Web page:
Who gets credit for the recovery (when it happens)?

Seth Masket (link from Andrew Sullivan) writes:

The upcoming presidential election is the most important election in a generation. . . . we are in the middle of (and hopefully on the tail end of) a truly catastrophic recession. The economy will recover, although that may not happen for several years. It seems fair to say that the economy will not be roaring again any time soon, meaning that Obama will at best win by a squeaker. If it dips back into recession, he’s toast. Most likely, it will end up just being a really competitive and interesting race on par with 2004.

The party occupying the White House when the economy does finally start booming will get the credit among the public for saving the country. It doesn’t matter so much who was in power when the recession hit or whose policies helped or hurt the recovery. To a large extent, it’s simply a matter of being in the Oval Office at the right time.

Masket goes on to quote Larry Bartels on the randomness of who happens to be the leader of a country when economic conditions improve.

I’m not saying Masket is wrong, but . . . isn’t this what many Democrats were saying in 2007-2008? The economy was in decline and the Democrats were on their way to unified control of the national government (the House, the Senate, the presidency—-all they were missing was the Supreme Court), so it looked like an automatic win. Whatever Obama and the Democrats did, they’d get credit for the anticipated recovery. Just like Roosevelt in 1936, or Reagan in 1984.

But it didn’t happen this way. It turned out that Obama came to power in the equivalent of 1930, not 1933, and the economy had a long way to go down.

Again, Masket might be right that the economy will bounce back (in some sense) by 2016 or whenever. I just think we have to be careful about assumptions than anyone can just sit back and take the credit for the recovery—-that’s the kind of thinking that (may) have kept us in this mess!

6 Responses to Who gets credit for the recovery (when it happens)?

  1. Seth September 13, 2011 at 10:45 pm #

    You’re right, Andrew. A lot of Democrats were making that assumption in ’07-’08. And it wasn’t a crazy assumption to make; not too many people predicted the economy to be in a borderline recession for the next four years, simply because the economy rarely does that sort of thing. Similarly, I’m assuming that the economy will stage a recovery in the next four years, simply because the alternative is (nearly) unthinkable.

    I don’t know how much of a danger there is that someone will “sit back and take credit for the recovery.” Obviously Obama didn’t go that route; he tried nearly a trillion dollars in stimulus and is still trying for more. You can blame him for a number of things, but I don’t think he’s guilty of inaction.

  2. Will September 13, 2011 at 11:33 pm #

    It didn’t turn out that way? Last time I checked November 2012 was still in the future, and at the moment we only know economic performance up to September 2011. Reagan and FDR were probably in better shape at this point, but they(especially Reagan) were hardly out of the woods.

  3. John Mashey September 14, 2011 at 2:53 am #

    This might be different from earlier, because I’d guess most people were pulling for an emergence from the 1929 crash. in this case, we have some billionaires who do *not* want the economy to get better and are willing to pay a lot to avoid that.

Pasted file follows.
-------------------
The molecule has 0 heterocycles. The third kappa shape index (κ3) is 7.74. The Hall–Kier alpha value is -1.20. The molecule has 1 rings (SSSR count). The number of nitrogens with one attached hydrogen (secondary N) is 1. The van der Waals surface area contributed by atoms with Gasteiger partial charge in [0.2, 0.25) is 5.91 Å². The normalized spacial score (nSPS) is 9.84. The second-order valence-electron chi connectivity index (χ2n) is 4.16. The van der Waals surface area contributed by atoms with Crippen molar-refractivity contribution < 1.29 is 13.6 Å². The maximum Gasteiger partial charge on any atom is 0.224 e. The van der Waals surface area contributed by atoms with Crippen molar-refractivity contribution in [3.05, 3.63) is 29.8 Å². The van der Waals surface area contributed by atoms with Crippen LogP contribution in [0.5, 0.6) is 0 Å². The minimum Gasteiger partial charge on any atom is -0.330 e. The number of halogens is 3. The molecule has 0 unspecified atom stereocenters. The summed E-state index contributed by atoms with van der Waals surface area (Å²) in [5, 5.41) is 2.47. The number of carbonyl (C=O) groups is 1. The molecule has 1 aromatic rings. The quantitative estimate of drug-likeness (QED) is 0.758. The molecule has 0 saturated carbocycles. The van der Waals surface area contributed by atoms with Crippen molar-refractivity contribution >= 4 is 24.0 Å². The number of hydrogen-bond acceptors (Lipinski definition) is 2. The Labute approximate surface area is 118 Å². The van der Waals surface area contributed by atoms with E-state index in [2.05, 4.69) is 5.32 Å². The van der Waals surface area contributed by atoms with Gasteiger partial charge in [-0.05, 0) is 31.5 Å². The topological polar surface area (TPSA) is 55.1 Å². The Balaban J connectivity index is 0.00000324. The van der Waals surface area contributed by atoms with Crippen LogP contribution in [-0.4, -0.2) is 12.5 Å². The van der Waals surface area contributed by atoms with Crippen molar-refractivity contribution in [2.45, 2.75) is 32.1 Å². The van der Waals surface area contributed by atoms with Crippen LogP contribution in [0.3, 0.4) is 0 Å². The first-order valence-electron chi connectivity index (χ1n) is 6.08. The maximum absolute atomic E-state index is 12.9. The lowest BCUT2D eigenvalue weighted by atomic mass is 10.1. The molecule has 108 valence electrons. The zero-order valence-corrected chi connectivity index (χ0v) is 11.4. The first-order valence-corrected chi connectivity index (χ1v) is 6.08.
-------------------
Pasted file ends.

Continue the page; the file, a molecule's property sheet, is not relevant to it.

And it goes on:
Koch brothers + R.M. Scaife+others =$=> Americans for Progress and FreedomWorks, sparkplugs for the Tea Party.

    [Note: Charles Lambe Foundation is Koch-controlled.]


    1) Short term: Do they have the slightest desire for the economy to do anything but get worse before the 2012 election? How much is it worth to them to get any Republican into the White House, especially somebody like Rick Perry?

    2) Long term: Do they have the slightest desire for the Federal government to do much except go away?

    • Andrew Gelman September 14, 2011 at 8:43 am #


      From my casual reading of the history of the 1930s, I have the impression that some business leaders back then also opposed what they viewed as artificial attempts to stimulate the economy. One difference compared to then is that the federal government is a lot bigger now.

      • John Mashey September 14, 2011 at 11:21 pm #

        Thanks, that wouldn’t surprise me, but the issue I raise is that this might well go further.

        There exists a great deal Federal regulation than in 1930, and the Kochs really don’t seem to want any of it. They might consider it a good result for them if the economy tanked for a while, to the point that a) most environmental regulation disappeared and b) so did most of the Federal government.
        The have certainly proved they think long-term, they certainly were willing to spend $$ to pass CA Prop 23 ) to hamstring climate/energy legislation).

        Again, this is speculation, but whereas there have always been legitimate arguments about different ways to grow economy, one might contrast folks like George Schultz (who thinks electric cars are great, and was spokesperson against Prop 23) or views of The Economist … with what’s going ion now.

        a) Suppose you had multi-billionaires who would happily see the economy crash for years or a decade if it meant radical downsizing of the Federal government and elimination of regulations they disliked?

        b) and were willing to spend money over decades financing organizations and candidates who would help achieve that goal, perhaps unknowingly.

        Is there any visible behavior among candidates or elected politicians that would fit b)? I.e., beyond the usual Democrat/republican arguments into economy-damage?

  4. Frank in midtown September 14, 2011 at 12:33 pm #

    The real fight is to “own” the inevitable decline in the budget deficit. You know what they say about leadership and parades.